Closing The Ring is a lovely wartime romantic drama loosely based on a true story. The story is told through flashbacks between 1941 and 1991 and across two continents, in Belfast, Northern Ireland and in the Midwestern United States.
We first meet Ethel Ann, (Shirley MacLaine), in the U.S. in 1991 at the funeral of her husband, Chuck. She seems strangely detached and unable to grieve. The story then starts the flashbacks and flashfowards between the two eras and locations. The story moves quickly and the viewer has to pay attention to follow the connections between all the characters. The story does unfold with an ending that is satisfying to the viewer.
I liked the film. I liked the storyline about love and loss and the cinematography. The score is lovely to listen to and the acting genuine and believable. It has a nice lo key feel to it. My only complaint is the one full nude scene of the younger Ethel Ann. It does nothing to movie the story forward and seems to only be there for the sake of having a nude scene.
In terms of seeing this movie on DVD, it works well on the smaller screen and has enough in terms of extras to make it worthwhile. If you like wartime romances you’ll probably like this one. A good love story is always worth watching.
Closing The Ring Review By Tony
**** (out of 4)
At the end of 1941, Teddy (Stephen Amell) secretly married Ethel Ann (Mischa Barton) just before going off to war with his airman buddies Chuck (David Alpay) and [young] Jack (Gregory Smith). Teddy was killed when his plane crashed on Black Mountain overlooking Belfast. When Chuck came back Ethel Ann married him.
Closing the Ring moves back and forth between fictional Branagan Michigan and Belfast in 1991 and in flashbacks to 1941. In the opening 1991 Michigan scene we see Chuck’s daughter (Neve Campbell) and [old] Jack (Christopher Plummer) at his funeral while [old] Ethel Ann (Shirley MacLaine) sits smoking outside the church. Meanwhile young Jimmy (Martin McCann), meets the grumpy retired fireman Quinlan (Pete Postlethwaite) on Black Mountain, and helps him dig up bits of the plane wreck even though his granny Eleanor (Brenda Fricker) had warned him to stay away from there. He finds a gold ring and with Quinlan’s help phones Ethel Ann whose name with Teddy’s is engraved in it. In 1991 Black Mountain was a convenient location from which to set off IRA bombs. When Jimmy’s mountain hikes come under suspicion both from the IRA and RUC police, Quinlan sends him to America to deliver the ring.
I suspect that Closing the Ring may prove to be one of the most underrated and overlooked films of all time. Released in Britain in 2007 it was about a year before it came and went here with dismally mixed reviews, and its DVD release today has gone almost unnoticed. Though admittedly confused at first, over two hours we slowly discover how the lives of all these characters are connected over time and space as they come to grips with old secrets. Trashed by some, I believe this type of flashback narrative structure full of interesting coincidences was no more confusing here and was more plausible than the much more popular Slumdog Millionaire. It is a treat to see consistently excellent work from all the young actors and their older counterparts, brilliantly directed by Richard Attenborough, who at 83 could have been a war veteran himself. Despite the obvious dramatic nature of the stories, there is a lot of humour. For example, though Jimmy is pious and naive, his granny is often reminded by her plainspoken friends of her wartime Past providing much needed immoral support to the Yanks (including Jack).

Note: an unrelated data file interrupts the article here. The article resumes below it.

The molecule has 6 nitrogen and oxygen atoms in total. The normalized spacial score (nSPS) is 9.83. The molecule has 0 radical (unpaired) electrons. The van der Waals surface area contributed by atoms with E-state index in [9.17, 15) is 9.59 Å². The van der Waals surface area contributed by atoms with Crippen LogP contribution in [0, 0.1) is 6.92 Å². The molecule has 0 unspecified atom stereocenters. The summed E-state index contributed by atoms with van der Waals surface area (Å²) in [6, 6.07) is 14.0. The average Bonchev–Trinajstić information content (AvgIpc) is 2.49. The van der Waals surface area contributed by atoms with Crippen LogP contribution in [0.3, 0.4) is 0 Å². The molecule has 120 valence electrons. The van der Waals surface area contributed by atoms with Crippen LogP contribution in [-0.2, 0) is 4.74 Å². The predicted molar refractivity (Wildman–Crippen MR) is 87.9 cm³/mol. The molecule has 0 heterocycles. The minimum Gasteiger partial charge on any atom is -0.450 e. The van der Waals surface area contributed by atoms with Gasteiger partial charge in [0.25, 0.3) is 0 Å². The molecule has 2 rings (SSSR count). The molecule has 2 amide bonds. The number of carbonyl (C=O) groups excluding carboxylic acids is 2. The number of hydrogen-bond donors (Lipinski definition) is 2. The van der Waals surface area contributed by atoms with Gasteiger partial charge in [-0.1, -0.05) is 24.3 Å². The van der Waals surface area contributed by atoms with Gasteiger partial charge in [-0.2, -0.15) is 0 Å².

Produced in Canada and Northern Ireland, the film is beautifully shot, using restored period aircraft from the Hamilton Ontario Wartime Aircraft Museum (plugging my home town). I suppose the brief scenes of partial nudity which put off my colleagues could have been left out. The fine musical score alternates between American and Celtic tunes. The DVD extras include a trailer and 12 minute featurette with the usual glowing comments all around between the actors and director which in this case are totally justified.
Consensus: Closing The Ring is a film that was seriously underrated in North America. It was nominated in 2008 for Best Film, and Best Production Design at the IFTA, (Irish Film and Television Awards) - and deservingly so. Though the storyline may seem complex at first, it is very well made, with solid acting. This movie is definitely worth checking out especially around Remembrance Day. ***1/2 (Out of 4)